Construction Progress imagery has been a standard product of aerial and technical imagers for decades. The proliferation of affordable (and very talented) digital cameras, drones1, and sophisticated software capable of producing everything from time lapse video to 3D models have expanded the practice of photographic documentation-but not without considerable liabilities.
These 105 images are from our 2016 Treasure Valley work; statewide we produced some 8,000 construction images in 2016.
The purpose of this map isn’t to identify the projects; simply navigate to an area of interest and click on a marker. When the number of markers would clutter the map at a particular zoom level they are locally amalgamated to a single icon with the number of included markers indicated. Clicking on such an icon will automatically “unpack” the constituent markers and zoom the map to frame them appropriately.
You can reference images in the drop-down menu in the upper right corner of the map window if you need to refer to a subject aside from its map location.
We’ve produced dozens of such maps over the years; some as standalone Adobe® AIR® (Adobe Integrated Runtime) applications and some for websites. You can see website examples throughout the posts on this website. The standalone applications are very sophisticated, using factory floorplans, search functionality including Regular Expressions (complex String programming capabilities), automatic polling of client devices (e.g. mobile devices) for optimized service, alarming/reporting, and robust security. We’ve produced an interactive map of one of 20 “Superdairies” in the world for the delivery of thermographic imagery of production and equipment monitoring.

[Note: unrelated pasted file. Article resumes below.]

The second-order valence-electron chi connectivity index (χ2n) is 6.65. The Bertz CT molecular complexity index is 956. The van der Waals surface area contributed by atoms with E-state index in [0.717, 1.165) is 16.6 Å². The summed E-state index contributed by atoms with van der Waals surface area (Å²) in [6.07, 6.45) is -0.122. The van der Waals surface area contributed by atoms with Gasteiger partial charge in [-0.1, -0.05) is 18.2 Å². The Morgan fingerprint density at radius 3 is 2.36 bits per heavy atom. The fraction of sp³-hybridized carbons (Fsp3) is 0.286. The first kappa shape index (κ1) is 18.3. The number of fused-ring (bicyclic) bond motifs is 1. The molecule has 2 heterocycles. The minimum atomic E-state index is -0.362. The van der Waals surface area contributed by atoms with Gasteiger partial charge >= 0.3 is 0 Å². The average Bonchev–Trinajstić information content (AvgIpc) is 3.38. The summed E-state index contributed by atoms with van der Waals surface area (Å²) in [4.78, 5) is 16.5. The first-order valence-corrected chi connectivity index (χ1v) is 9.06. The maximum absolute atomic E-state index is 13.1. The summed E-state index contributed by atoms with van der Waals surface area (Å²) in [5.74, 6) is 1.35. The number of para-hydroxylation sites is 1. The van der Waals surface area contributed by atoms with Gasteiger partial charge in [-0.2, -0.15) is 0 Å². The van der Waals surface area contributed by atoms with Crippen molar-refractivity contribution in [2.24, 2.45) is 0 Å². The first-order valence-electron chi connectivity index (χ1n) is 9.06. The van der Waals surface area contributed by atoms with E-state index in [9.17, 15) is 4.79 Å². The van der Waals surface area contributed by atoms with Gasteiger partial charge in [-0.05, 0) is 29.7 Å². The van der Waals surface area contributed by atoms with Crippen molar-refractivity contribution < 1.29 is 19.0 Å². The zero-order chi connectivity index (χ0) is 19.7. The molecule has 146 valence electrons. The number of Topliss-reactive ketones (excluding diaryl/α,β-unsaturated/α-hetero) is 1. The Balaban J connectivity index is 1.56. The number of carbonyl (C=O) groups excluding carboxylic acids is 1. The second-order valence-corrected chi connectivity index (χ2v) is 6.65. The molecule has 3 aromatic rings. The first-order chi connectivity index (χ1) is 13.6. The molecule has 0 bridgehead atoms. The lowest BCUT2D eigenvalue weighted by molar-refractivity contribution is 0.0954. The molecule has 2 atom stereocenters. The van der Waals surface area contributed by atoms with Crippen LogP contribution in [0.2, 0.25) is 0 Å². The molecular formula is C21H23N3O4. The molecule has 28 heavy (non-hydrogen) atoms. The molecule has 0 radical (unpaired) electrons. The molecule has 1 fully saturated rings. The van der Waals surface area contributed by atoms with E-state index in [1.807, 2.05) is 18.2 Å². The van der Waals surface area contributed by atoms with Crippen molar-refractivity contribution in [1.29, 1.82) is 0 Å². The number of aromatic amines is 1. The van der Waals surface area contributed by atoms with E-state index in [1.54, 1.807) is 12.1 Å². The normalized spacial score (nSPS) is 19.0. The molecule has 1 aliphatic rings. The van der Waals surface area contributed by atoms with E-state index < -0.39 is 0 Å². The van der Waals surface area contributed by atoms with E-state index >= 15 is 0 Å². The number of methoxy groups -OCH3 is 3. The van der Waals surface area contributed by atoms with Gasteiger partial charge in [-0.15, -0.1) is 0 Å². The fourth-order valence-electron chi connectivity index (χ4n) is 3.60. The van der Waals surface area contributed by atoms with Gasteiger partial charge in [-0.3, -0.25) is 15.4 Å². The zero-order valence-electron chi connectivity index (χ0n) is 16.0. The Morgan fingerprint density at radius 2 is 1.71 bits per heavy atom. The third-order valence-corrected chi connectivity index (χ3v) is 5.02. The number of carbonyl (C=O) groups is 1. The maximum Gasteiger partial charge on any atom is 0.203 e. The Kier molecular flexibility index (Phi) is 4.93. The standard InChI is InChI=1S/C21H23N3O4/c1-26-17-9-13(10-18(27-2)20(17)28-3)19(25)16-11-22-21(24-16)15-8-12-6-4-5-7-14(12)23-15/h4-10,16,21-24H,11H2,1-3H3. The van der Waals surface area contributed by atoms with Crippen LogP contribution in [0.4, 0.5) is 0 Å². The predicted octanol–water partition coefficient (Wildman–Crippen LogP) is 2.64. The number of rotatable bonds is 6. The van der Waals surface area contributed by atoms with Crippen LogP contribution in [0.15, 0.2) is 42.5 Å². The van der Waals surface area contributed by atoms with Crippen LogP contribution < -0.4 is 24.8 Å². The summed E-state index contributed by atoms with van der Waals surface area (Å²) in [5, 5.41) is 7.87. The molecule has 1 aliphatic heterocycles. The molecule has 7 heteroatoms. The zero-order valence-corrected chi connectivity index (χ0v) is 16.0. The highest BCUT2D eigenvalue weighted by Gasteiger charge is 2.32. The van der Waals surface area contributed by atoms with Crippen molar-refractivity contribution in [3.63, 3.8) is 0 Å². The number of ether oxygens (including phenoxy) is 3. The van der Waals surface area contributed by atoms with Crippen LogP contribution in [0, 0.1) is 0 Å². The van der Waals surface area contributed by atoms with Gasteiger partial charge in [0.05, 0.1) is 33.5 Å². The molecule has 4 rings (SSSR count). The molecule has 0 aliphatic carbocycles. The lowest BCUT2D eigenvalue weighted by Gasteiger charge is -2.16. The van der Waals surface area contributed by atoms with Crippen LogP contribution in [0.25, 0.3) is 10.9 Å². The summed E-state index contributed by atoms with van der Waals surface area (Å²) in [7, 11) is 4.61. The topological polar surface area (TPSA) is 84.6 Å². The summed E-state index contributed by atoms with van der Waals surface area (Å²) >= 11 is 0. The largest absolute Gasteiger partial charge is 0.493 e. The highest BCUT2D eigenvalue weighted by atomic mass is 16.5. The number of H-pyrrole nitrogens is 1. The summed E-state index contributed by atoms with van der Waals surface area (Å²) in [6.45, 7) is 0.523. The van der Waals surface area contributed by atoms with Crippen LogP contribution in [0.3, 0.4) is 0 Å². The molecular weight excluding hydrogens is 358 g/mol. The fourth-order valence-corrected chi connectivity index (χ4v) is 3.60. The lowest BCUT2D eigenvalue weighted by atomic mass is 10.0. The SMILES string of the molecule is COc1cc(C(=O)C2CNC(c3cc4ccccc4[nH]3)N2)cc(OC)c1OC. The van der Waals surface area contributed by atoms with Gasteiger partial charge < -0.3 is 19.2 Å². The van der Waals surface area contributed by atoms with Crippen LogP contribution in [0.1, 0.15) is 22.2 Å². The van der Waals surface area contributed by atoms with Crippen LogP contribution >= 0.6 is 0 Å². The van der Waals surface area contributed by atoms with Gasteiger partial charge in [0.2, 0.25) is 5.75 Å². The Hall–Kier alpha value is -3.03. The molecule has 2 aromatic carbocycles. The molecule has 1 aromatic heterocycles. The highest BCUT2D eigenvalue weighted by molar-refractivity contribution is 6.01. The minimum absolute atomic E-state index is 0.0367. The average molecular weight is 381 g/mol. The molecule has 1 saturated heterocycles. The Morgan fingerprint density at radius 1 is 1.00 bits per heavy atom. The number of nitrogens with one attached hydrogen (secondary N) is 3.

Some of the more interesting images in this collection:
The efficiencies (especially speed) of an airplane allow us to price services very reasonably.
Forensic usability of the imagery is paramount; during a recent construction defect trial Opposing (Defense) Counsel submitted dozens of beautifully produced images of a subject. Idaho Airships, Inc. spent only 5 hours producing an Affidavit on the admissibility of those artifacts, and the next morning Opposing Counsel withdrew every last image. The importance of experience and image virtue (technical expertise) in construction progress imaging is difficult to overstate, but not often not considered until it is too late.
CEO, Idaho Airships, Inc. Certified Master Aerial Photographer. Adobe Certified Expert: Photoshop, Premiere Pro, Flash, Web Specialist, Video Specialist. Certified Level III Thermographer. Trained LiDAR Operator.
CEO, Idaho Airships. Inc. Certified Master Aerial Photographer. Adobe Certified Expert: Photoshop, Flash Professional, Premiere Pro. Adobe Certified Expert Video Specialist and Web Specialist. Certified Level III Thermographer. Trained LiDAR Operator.